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[397] Cheered by the applauses of the friends who show
     Their heads above the offal of the gutter,
And, like the trees which Orpheus moved at will,
     Reel, as in token of your matchless skill!

Thou son of Scotia!1 nursed beside the grave
     Of the proud peasant-minstrel, and to whom
The wild muse of thy mountain-dwelling gave
     A portion of its spirit,—if the tomb
Could burst its silence, o'er the Atlantic's wave
     To thee his voice of stern rebuke would come,
Who dared to waken with a master's hand
     The lyre of freedom in a fettered land.

And thou!—once treading firmly the proud deck
     O'er which thy country's honored flag was sleeping,
Calmly in peace, or to the hostile beck
     Of coming foes in starry splendor sweeping,—
Thy graphic tales of battle or of wreck,
     Or lone night-watch in middle ocean keeping,
Have made thy ‘Leisure Hours’more prized by far
     Than those now spent in Party's wordy war.2

And last, not least, thou!— now nurtured in the land
     Where thy bold-hearted fathers long ago
Rocked Freedorn's cradle, till its infant hand
     Strangled the serpent fierceness of its foe,—
Thou, whose clear brow in early time was fanned
     By the soft airs which from Castalia flow!3
Where art thou now? feeding with hickory ladle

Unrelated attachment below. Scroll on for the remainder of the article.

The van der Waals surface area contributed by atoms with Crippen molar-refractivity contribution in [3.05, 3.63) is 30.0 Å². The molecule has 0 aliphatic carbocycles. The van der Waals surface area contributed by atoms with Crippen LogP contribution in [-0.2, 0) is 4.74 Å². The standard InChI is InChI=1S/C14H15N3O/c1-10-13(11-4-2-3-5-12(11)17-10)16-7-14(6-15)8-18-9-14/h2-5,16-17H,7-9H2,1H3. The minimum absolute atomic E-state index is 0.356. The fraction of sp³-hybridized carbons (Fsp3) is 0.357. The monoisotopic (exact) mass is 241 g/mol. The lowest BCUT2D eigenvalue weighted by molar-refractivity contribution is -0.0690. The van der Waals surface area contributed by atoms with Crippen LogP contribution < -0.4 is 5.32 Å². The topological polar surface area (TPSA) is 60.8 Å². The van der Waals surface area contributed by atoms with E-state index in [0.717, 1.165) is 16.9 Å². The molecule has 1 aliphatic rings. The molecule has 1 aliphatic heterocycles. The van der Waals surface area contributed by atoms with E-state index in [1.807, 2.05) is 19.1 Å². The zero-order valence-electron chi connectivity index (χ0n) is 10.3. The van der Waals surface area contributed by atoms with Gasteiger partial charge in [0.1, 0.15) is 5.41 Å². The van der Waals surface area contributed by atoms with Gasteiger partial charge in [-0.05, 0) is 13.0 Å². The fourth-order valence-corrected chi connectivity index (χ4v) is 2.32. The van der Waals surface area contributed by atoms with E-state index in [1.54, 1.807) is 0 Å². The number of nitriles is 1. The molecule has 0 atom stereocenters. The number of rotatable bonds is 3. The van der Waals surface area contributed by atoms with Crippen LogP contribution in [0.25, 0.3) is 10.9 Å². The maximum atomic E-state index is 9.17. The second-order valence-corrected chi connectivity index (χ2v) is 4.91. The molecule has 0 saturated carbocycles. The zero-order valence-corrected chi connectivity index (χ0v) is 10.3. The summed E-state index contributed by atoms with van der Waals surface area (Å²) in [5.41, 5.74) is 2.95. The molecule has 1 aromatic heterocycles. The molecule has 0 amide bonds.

The curs of Faction with thy daily twaddle!

Men have looked up to thee, as one to be
     A portion of our glory; and the light
And fairy hands of woman beckoned thee
     On to thy laurel guerdon; and those bright
And gifted spirits, whom the broad blue sea
     Hath shut from thy communion, bid thee, ‘Write,’
Like John of Patmos. Is all this forgotten,
     For Yankee brawls and Carolina cotton?

1 James Lawson, Esq., of the Mercantile. A fine, warm-hearted Scotchi man, who, having unfortunately blundered into Jacksonism, is wondering ‘how ia the Deil's name’ he got there. He is the author of a volume entitled Tales and Sketches, and of the tragedy of Giordano.

2 William Leggett, Esq., of the Post, a gentleman of good talents, favorably known as the editor of the Newl York Critic, etc.

3 William C. Bryant, Esq., well known to the public at large as a poet of acknowledged excellence; and as a very dull editor to the people of New York.

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